OAKLAND (BCN) — Community activists Thursday criticized Oakland City Attorney John Russo’s bid to seek an injunction against 41 alleged members of the Nortenos gang, saying that it would result in racial profiling of young Latino men.
Speaking at a news conference in Oakland’s Fruitvale district, the area the injunction would target, Sagnicthe Salazar of Castlemont Youth Together and the Chicano Moratorium Coalition said, “People are being targeted, and there’s a lot of racial profiling.”
Aurora Lopez of the Stop the Injunction Coalition said, “We’re here to make a stand and say ‘no’ to the gang injunction.”
Salazar said youths in the Fruitvale district “already have a negative relationship with police, and an injunction will increase that.”
Civil rights attorney Michael Siegel, who is representing some of the alleged gang members named in the city’s lawsuit that seeks an injunction, said the suit “is demonizing young people” and implies that “all Latino people in the Fruitvale area are gangsters.”
But City Attorney spokesman Alex Katz said the lawsuit “has nothing to do with racial profiling” and instead focuses on cracking down on gang members whom he said have been terrorizing the Fruitvale area.
Katz said the 41 people who are named in the city’s suit have been included because they have criminal convictions and in many cases have admitted that they’re members of the Nortenos gang.
Russo filed the suit on Oct. 13, alleging that the Nortenos are “one of the most destructive, vicious and sociopathic criminal organizations in Oakland, not just for years, but literally for generations.”
Oakland police say there are at least 400 Norteno gang members in Oakland and that members of the gang have been involved in at least 35 shootings in 2010, either as suspects or targets.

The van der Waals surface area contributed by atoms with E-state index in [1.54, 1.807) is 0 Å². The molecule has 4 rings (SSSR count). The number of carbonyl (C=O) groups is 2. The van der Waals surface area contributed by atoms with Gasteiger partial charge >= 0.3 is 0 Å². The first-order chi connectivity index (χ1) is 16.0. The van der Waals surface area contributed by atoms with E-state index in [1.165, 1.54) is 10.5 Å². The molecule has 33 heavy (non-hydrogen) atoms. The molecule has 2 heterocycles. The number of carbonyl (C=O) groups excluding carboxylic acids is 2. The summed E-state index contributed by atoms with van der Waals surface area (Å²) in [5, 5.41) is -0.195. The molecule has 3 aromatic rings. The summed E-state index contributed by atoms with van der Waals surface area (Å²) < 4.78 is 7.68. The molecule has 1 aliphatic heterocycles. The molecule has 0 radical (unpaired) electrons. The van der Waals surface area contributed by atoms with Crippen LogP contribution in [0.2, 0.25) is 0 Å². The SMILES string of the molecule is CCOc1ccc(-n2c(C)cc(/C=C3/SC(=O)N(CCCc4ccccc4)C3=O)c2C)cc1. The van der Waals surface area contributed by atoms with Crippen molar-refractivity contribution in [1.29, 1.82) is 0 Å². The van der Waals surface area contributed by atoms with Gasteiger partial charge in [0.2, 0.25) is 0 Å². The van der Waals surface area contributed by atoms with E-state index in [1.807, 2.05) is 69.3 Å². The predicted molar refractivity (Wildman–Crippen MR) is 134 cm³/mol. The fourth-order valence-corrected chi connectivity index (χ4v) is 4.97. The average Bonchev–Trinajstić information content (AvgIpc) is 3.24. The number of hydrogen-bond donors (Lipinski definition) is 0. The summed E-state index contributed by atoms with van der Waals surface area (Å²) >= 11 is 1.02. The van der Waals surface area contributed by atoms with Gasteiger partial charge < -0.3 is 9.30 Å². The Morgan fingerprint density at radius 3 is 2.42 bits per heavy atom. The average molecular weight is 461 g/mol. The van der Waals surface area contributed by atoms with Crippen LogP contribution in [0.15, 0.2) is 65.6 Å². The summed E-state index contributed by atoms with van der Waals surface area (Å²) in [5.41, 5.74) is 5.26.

The injunction, if ordered by a judge, would restrict the gang members’ activities in a swath of central Oakland below Brookdale Avenue, east of 21st Avenue, west of High Street, and north of the Oakland Estuary.
The gang members named in the injunction would be restricted from carrying guns, menacing or assaulting witnesses, recruiting young people, selling drugs, vandalizing the city, associating with each other in public, and being on the street between 10 p.m. and 5 a.m., with exceptions allowed for work, school, religious activities or emergencies.
Katz said the people named in the suit have convictions for assault with a deadly weapon, robbery, illegal drug sales, possession of assault weapons, arson, and domestic violence—including domestic violence against pregnant women.
The injunction would be the second sought by the city. The first, issued against 15 members of the North Side Oakland gang, was granted on June 3.
Lopez argued the city is spending “a huge amount of money” to seek and enforce the gang injunction, and she said that money should instead be spent on after-school programs and services for convicted felons who want to re-enter society.
But Katz said Russo believes it’s important to have tough enforcement measures as well as social programs aimed at preventing youths from joining gangs.
“It’s not just one or the other,” he said.
City Councilman Ignacio De La Fuente, who represents the Fruitvale area, said he understands the concerns by some of his constituents about the potential for racial profiling, but he supports the injunction because he thinks gang violence is a serious problem in his district and across the city.
“This is a real-life issue because people have lost their loved ones and children in the crossfire between rival gangs,” De La Fuente said.
Katz said the city would file evidence in support of its bid for the gang injunction in the near future and hopes that a judge will approve the injunction before the end of the year.
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